How to Change Your Handwriting

Next on my list of topics to cover is dealing with messy handwriting. It’s a common question among students, and I too understand the hardship. I’m no expert on the matter (although at one point I did relearn some cursive), so I decided to ask my best friend and calligraphy guru for some advice. Here I quote him:

“When it comes down to handwriting, unfortunately it’s all about effort. Your handwriting is definitely a large part of you and is a representation of you as an individual. As you progress through life your handwriting will evolve as you yourself evolve, but sometimes it’s just not up to par with what you expect. It takes lots of practice to change it, but it’s not impossible. It only takes a little dedication and the willingness to change. I once asked my friend how his cursive was so good. It was a very traditional cursive, not like half print half third grade cursive. It was like business cursive from the 1900s. And he told me that he taught himself. He was tired of his messy, illegible handwriting and decided to change it one day. So he started writing in cursive and kept at it until it was flawless.

19th century accounting log
19th Century Bank Book(Source)

(Source)

But the easiest way to start writing a new handwriting is like learning a new calligraphy script. You work one letter at a time. You master A, both upper and lower case, then move onto B and so on. Once you know each letter you write the alphabet all the way through in upper and lower case. Use a sketchbook to write it all out. Your practice sheets end up looking really cool once you’ve filled every space with a letter.

After this start integrating this new handwriting in everyday life. If you take notes a lot, use this new handwriting as a heading or to emphasize a word. Be creative and just start using it. Soon you’ll be able to write it without thinking and then it will become a habit. And by golly wouldn’t you know it, you’ve improved your handwriting.”

So there’s some wisdom for us all. To get us started with changing our penmanship, here are some resources and inspiration:

1. If you are learning cursive, print this out and stick it somewhere where you’ll always see it when writing. 

Printable Cursive Template
Printable Cursive Template

(Source)

2. Check out some examples of handwriting, pick one or two that you like and start practicing Read more

Android Apps for Notes

10.30.2014

This year I’ve found that taking notes digitally, that is using a stylus and an iPad, is quite helpful. So I’ve created a list of some Android apps that have similar functions as Goodnotes, Notability, etc. (this list is coming up next!)

Before the list, though, I just want to say a few words about using apps to take notes. Like to any method, there are advantages and disadvantages. For example, I constantly get distracted at my iPad. A message blinks, the lecture gets boring, or if I’m waiting for an important email- it’s too easy to switch screens…so there goes my quality listening time. On the other hand, the iPad has really saved my butt (or should I say my back?) this quarter, as my backpack would have probably weighted 15 tons if I had journals in there in addition to the textbooks.Roblox Free Unlimited Robux and Tix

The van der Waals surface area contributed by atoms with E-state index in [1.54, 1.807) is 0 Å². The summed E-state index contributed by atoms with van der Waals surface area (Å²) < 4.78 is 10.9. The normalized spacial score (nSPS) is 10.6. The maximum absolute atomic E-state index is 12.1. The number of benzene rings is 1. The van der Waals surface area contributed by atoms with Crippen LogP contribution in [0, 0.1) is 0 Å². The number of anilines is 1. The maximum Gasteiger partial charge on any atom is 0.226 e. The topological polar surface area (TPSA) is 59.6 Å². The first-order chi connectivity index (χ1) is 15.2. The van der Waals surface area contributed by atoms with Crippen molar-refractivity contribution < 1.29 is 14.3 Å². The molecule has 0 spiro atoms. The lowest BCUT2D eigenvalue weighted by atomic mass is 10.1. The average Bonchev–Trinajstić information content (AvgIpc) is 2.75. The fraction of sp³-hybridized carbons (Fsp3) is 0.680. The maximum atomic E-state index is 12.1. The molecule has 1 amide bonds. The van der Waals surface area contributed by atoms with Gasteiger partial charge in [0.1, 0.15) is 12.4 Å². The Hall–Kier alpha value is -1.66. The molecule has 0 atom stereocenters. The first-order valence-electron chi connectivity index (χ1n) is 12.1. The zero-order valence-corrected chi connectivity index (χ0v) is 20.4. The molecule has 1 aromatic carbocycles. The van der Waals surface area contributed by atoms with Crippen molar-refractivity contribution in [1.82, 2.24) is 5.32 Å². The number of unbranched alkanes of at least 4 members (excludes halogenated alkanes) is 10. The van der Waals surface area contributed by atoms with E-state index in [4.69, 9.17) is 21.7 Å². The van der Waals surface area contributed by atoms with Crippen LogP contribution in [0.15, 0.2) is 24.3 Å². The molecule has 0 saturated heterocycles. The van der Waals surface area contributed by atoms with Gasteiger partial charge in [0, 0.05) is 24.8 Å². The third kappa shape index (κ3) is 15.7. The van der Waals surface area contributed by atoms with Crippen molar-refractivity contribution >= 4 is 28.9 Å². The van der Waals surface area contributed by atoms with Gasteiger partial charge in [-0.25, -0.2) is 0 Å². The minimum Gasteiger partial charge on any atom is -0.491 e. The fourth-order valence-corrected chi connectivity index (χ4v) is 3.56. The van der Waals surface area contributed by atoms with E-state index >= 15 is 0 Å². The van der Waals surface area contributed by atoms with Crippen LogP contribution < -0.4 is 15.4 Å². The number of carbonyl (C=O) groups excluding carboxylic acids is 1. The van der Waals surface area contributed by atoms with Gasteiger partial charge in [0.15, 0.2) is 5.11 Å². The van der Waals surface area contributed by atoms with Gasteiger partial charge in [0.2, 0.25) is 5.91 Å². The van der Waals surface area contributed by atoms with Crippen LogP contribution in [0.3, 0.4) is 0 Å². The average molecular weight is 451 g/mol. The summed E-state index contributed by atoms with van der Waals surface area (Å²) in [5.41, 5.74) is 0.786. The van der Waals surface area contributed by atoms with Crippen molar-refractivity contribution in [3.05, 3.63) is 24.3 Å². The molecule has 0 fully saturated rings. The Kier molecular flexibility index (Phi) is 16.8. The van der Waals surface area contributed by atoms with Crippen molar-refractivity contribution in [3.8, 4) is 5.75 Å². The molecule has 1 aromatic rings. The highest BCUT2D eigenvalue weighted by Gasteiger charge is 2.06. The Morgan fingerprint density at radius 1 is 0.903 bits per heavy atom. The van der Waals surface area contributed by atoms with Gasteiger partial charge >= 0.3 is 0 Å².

1. Quill

This app is one of the better ones I’ve found, and it’s only $1.00 on Google Play. Looks like there is a variety of options for pens/pencils/colors/fonts, etc, there’s an option to connect a special digitizer pen and some options for PDF annotation.

2. Equil Note

Also looks like a great app, with very nice reviews! Free and supports the Equil Smartpen (this means you can write notes with a ballpoint pen on paper and it automatically transfers those notes into the app. Converts handwriting into editable text and recognizes 11 (!!) languages. By far, my favorite on the list.

3. Handrite Note Notepad Lite/Pro

A simpler version of the first two apps, Handrite Note Notepad allows you to simply write stuff down and see it appear on the main page. The images on google play show it being used on a phone, so hopefully it’s more spacious on the actual tablet.

4. Evernote

Definitely the best app for typing notes. Notes can be synchronized on any device (apple, windows, android) and are reachable from anywhere. I use this app mostly to take screenshots of stuff I like on the internet and then finding them in my phone when I’m at a craft store (thinking, “What should I buy today….?”)

5.  Notepad +

Looks like a great app and the closest one to resemble Goodnotes! Allows you to annotate PDF’s, take handwritten notes and even draw some fun pictures! This is the app I’d buy ($2.99, by the way).

6. INKredible- Handwriting Note

A very simplistic, neat app with a zoom in and palm rejection features, different pen options and a very comfortable interface. Love it!

7. OneNote

A Windows classic and the master of organized notes. Type, draw, hand write your notes and find them on any device. If you don’t  like any of the previous apps, go for this one and you won’t regret it!

 

I’d love to hear what apps you use to take notes! Comment below and help out your fellow students!